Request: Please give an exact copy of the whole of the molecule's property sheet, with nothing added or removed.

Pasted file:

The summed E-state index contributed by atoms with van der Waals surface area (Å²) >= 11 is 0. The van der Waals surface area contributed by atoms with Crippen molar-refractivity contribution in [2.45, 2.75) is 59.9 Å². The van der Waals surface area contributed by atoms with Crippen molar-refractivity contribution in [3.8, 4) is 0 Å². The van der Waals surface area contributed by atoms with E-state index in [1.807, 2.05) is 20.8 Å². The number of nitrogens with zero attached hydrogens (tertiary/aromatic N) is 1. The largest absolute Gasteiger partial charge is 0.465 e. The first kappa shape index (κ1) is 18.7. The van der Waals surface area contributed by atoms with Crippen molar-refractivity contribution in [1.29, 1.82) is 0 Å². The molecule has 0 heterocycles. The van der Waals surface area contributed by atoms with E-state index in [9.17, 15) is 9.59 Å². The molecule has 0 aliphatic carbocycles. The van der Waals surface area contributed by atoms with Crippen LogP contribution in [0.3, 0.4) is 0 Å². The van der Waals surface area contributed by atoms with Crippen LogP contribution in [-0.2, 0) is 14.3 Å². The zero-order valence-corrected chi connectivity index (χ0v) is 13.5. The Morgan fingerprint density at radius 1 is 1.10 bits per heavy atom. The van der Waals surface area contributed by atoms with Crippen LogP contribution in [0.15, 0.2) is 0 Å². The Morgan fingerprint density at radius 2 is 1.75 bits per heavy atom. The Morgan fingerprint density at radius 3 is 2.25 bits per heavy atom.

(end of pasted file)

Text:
The summed E-state index contributed by atoms with van der Waals surface area (Å²) >= 11 is 0. The van der Waals surface area contributed by atoms with Crippen molar-refractivity contribution in [2.45, 2.75) is 59.9 Å². The van der Waals surface area contributed by atoms with Crippen molar-refractivity contribution in [3.8, 4) is 0 Å². The van der Waals surface area contributed by atoms with E-state index in [1.807, 2.05) is 20.8 Å². The number of nitrogens with zero attached hydrogens (tertiary/aromatic N) is 1. The largest absolute Gasteiger partial charge is 0.465 e. The first kappa shape index (κ1) is 18.7. The van der Waals surface area contributed by atoms with Crippen molar-refractivity contribution in [1.29, 1.82) is 0 Å². The molecule has 0 heterocycles. The van der Waals surface area contributed by atoms with E-state index in [9.17, 15) is 9.59 Å². The molecule has 0 aliphatic carbocycles. The van der Waals surface area contributed by atoms with Crippen LogP contribution in [0.3, 0.4) is 0 Å². The van der Waals surface area contributed by atoms with Crippen LogP contribution in [-0.2, 0) is 14.3 Å². The zero-order valence-corrected chi connectivity index (χ0v) is 13.5. The Morgan fingerprint density at radius 1 is 1.10 bits per heavy atom. The van der Waals surface area contributed by atoms with Crippen LogP contribution in [0.15, 0.2) is 0 Å². The Morgan fingerprint density at radius 2 is 1.75 bits per heavy atom. The Morgan fingerprint density at radius 3 is 2.25 bits per heavy atom.